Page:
The next morning somebody managed to break the second paddle.

Fixed the night before, now these myki gates at Flagstaff are broken in a new way

A year then passed, until evening peak on April 29, 2014 when software faults rendered every gate dead in the water.

Every myki gate at Flagstaff station dead for evening peak

May 8, 2014 saw the ‘Temporarily Unavailable’ flags getting a work out yet again, when both sets of paddles got stuck in the gate.

Another 'Temporarily Unavailable' flag deployed to a broken set of Myki gates at Flagstaff station

Repairs got the gates working for about a month, until they failed again on Thursday July 3, 2014.

Wide gate at Flagstaff station 'Temporarily Unavailable' for morning peak

Not much happened over that weekend, because on Monday July 7 the ‘Temporarily Unavailable’ sign started to turn into ‘Permanently Unavailable’.

'Temporarily Unavailable' yet again - wide gate at Flagstaff station

On July 8 I found a technician looking at the gate.

A second gate is 'Temporarily Unavailable' at Flagstaff station

However that didn’t fix it – on July 9 half of the barrier paddle was stuck in the mechanism.

Looks like the work done yesterday made no difference - only half of the wide gate at Flagstaff station is working!

And by Friday July 11 things weren’t much better – the left paddle was flopping halfway out of the gate.

Still 'Temporarily Unavailable' at Flagstaff station - the left paddle flopping halfway out of the gate

That is one full week for faults for one myki gate – how long until I find a longer streak of failure?

Footnote

Metcard gates were not immune to failure – over the years I did manage to find one where half of the paddle was stuck open. I’m guessing the Metcard gates were built of much sterner stuff!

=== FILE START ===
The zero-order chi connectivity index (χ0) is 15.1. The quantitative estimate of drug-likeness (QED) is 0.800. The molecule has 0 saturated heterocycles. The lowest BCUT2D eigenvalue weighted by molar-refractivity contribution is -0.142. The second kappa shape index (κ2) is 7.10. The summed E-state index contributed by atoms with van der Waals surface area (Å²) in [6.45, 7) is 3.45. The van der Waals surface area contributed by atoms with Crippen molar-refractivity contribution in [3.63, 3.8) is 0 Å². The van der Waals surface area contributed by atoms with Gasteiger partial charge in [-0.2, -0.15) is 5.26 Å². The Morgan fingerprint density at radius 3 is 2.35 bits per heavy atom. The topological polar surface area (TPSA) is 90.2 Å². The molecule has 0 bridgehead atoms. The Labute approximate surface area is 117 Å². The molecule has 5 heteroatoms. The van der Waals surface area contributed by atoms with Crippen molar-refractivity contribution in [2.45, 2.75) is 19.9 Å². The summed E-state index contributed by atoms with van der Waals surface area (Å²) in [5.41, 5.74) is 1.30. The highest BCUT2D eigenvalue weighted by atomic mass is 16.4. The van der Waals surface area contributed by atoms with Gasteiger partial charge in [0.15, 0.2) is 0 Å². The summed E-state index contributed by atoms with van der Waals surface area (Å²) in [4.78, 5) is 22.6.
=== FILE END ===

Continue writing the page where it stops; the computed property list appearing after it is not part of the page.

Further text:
Metcard barrier with one half of the paddle stuck open

Rebuilding all of my websites

I’ve had quite busy recently – on Thursday last week I discovered all of my web sites were offline, which resulted in me moving to a new hosting provider, and rebuilding every bit of content. So how did I do it?

Going offline

I first realised something was wrong when I discovered all of my web sites displaying the following ominous error message:

 'Website Suspended' message from cPanel

I checked my email, and I couldn’t find any notification from my hosting provider that my account was suspended – a pretty shit job from them!

However, I wasn’t exactly surprised, as over the past few years I’ve been receiving these automated emails from their system:

Your hosting account with username: [XYZ] has over the last few days averaged CPU usage that is in excess of your account allocation.

This could be caused by a number of factors, but is most likely to be due to a misconfigured installation of a 3rd party script, or by having too many features, modules or plugins enabled on your web site.